Academic journal article The European Journal of Comparative Economics

Assessing the Sustainability of Credit Growth: The Case of Central and Eastern European Countries

Academic journal article The European Journal of Comparative Economics

Assessing the Sustainability of Credit Growth: The Case of Central and Eastern European Countries

Article excerpt

Abstract

Credit growth rates as high as 30% or 50% a year were observed in some Central Eastern European countries (CEECs) in 2006-2007, such as the Baltic States, Bulgaria or Romania. This strong credit growth could have been due to the catching-up process but could also have been excessive, paving the way to the credit crunch that followed the crisis in 2008-2009. We try to assess the excessiveness of credit by applying a number of methods. First, we consider the gap between current credit and its long-term trend and we find some signs of credit booms, in several CEECs in 2005-2007. Second, we assess the "normal" growth of credit with regard to fundamentals through econometric estimations. Credit growth is also shown to have been excessive in several countries just before the 2008-2009 financial crisis.

JEL codes: E30, E51, G21

Key words: credit boom, transition, financial development

(ProQuest: ... denotes formulae omitted.)

1. Introduction

Credit booms are generally identified as a key factor behind financial crises, in particular in the emerging countries, as they tend to fuel excessive demand, inflationary pressures and speculative asset price bubbles. In this view, the severe financial crisis that hit some of the central and eastern European countries (CEECs) in 2009 could be attributed to previous excesses. Although the crisis was clearly triggered from abroad by the global financial turmoil, its severity is likely to have overwhelmed the mere contagion effects, especially in the Baltic States. In those latter countries, credit was soaring by 40% to 70% a year in 2006-2007, and has subsequently dried up in 2009. Most other CEECs have followed the same pattern, although with less extreme variations.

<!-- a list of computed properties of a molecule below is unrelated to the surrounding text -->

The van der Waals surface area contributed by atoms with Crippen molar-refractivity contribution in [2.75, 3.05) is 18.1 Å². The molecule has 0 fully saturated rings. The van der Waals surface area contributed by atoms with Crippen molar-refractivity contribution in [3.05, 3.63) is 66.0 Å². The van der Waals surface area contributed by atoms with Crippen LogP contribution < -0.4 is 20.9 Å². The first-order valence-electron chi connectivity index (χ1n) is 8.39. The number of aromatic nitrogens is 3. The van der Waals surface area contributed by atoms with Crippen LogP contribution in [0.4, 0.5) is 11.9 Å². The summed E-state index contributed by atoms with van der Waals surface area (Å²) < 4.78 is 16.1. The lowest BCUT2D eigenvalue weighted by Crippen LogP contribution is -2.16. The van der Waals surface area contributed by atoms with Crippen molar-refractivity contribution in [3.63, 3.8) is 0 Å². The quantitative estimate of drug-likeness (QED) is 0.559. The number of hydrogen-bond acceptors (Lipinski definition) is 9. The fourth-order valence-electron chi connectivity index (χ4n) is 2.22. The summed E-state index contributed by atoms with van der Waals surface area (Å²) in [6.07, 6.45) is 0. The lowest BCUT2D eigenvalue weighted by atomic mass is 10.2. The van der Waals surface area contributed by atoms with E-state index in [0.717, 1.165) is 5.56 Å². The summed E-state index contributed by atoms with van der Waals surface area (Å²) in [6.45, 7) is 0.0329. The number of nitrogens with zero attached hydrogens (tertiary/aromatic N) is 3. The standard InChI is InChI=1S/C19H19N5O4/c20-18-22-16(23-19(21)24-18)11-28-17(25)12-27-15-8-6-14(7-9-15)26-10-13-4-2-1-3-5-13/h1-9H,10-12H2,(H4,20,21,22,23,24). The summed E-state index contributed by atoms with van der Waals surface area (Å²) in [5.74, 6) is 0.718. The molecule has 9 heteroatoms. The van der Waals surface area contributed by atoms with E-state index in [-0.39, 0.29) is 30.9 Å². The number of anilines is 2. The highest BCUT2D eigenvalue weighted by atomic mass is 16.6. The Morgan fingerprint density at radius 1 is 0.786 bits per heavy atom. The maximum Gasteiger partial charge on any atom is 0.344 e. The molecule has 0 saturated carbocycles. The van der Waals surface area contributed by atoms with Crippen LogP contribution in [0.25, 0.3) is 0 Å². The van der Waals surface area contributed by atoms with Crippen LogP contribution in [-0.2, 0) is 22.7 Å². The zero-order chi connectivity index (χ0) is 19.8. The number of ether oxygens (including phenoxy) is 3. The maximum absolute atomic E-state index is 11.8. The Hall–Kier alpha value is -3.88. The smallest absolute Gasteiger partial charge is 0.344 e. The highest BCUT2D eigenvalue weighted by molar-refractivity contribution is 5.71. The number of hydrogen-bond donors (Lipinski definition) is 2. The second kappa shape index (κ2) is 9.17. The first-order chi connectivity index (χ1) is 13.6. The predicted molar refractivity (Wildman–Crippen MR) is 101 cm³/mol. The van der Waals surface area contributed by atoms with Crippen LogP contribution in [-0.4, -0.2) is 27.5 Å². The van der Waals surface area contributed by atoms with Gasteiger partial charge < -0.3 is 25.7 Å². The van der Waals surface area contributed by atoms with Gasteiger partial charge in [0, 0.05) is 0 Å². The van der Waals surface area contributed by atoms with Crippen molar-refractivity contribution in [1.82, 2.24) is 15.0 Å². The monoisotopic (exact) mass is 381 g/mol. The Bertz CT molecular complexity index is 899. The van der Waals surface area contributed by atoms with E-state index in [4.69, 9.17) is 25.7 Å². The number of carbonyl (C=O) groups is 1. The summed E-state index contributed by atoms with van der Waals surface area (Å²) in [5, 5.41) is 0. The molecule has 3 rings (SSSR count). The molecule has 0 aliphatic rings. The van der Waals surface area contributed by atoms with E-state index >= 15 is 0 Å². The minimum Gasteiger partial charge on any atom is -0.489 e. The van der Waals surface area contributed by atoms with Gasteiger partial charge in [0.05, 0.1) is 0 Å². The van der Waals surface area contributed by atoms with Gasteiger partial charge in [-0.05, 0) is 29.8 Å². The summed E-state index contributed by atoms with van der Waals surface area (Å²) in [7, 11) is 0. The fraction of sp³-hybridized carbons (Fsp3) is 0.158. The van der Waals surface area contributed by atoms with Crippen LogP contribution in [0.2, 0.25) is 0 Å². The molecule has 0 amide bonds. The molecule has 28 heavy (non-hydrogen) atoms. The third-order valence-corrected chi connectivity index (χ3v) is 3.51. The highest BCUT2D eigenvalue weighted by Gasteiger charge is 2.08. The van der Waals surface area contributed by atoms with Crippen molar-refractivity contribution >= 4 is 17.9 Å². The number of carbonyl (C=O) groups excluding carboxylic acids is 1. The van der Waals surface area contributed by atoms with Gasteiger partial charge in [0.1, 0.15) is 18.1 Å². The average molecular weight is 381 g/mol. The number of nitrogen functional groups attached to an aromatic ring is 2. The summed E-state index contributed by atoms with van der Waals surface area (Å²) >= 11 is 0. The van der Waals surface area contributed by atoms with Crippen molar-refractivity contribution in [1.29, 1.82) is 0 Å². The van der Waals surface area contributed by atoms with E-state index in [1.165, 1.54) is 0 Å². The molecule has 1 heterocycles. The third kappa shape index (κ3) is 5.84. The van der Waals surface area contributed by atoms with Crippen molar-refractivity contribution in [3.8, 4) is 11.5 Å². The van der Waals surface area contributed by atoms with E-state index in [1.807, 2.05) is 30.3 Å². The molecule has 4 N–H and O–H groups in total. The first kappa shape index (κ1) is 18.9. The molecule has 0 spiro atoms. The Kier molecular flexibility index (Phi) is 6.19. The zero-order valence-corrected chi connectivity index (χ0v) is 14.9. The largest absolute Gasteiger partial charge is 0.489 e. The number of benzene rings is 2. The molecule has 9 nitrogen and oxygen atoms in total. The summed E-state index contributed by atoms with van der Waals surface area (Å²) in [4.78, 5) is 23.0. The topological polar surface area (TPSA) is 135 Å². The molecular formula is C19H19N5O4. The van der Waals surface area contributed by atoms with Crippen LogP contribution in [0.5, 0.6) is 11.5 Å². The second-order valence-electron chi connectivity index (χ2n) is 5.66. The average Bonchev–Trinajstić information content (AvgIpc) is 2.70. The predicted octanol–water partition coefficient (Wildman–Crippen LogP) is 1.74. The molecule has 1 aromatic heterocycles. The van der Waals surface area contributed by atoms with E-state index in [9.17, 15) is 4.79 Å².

An important question is therefore whether the credit growth had been in excess in the CEECs in the years preceding the 2008-2009 financial crisis. This question is justified since credit growth has been shown to often precede credit crunches and financial crises. (Kaminsky and Reinhart, 1999). The theoretical literature on bubbles gives rationales for that, as leverage amplifies speculative behaviour as shown for example by Allen and Gale (2000). However, assessing the excessiveness of credit is tricky, especially in the case of the CEECS, because of their particular economic situation. As they are meant to catch up rapidly with the previous EU members, their levels of capital, productivity and income are converging towards those of advanced countries. Against this backdrop, it is not surprising that credit growth had been particularly strong, exacerbating external deficits and debt (Duenwald et al., 2005, Coricelli et al., 2006, Diev and Pouvelle, 2008).

Hence, the strong credit growth that was observed in the CEECs can be interpreted in two ways. First, it may have been part of a normal catching-up process. At the start of transition, between 1991 and 1993, the existing credit stock was eliminated by hyperinflation in some countries (in particular Poland and the Baltic States). Then, during the stabilisation phase, the pace of financial liberalisation and financial deepening steadily picked up. For instance, in 1997, the level of credit stock of these economies was still very low in percentage of GDP: less than 20% in the Baltic States, Poland and Romania (compared with, for example, 82% in France and 106% in Germany in the same period). Second, credit growth may also have been excessive, resulting in an overheating of the economy and inflationary pressures. This could be a concern for some of these countries that are expected to adopt the euro in the future and must therefore comply with the Maastricht convergence criteria, in particular the price stability criterion.

Two types of approach are used in economic literature to identify credit booms. The first is a purely statistical approach, based on deviations of credit series from their long-term trend, such as in Gourinchas et al. …

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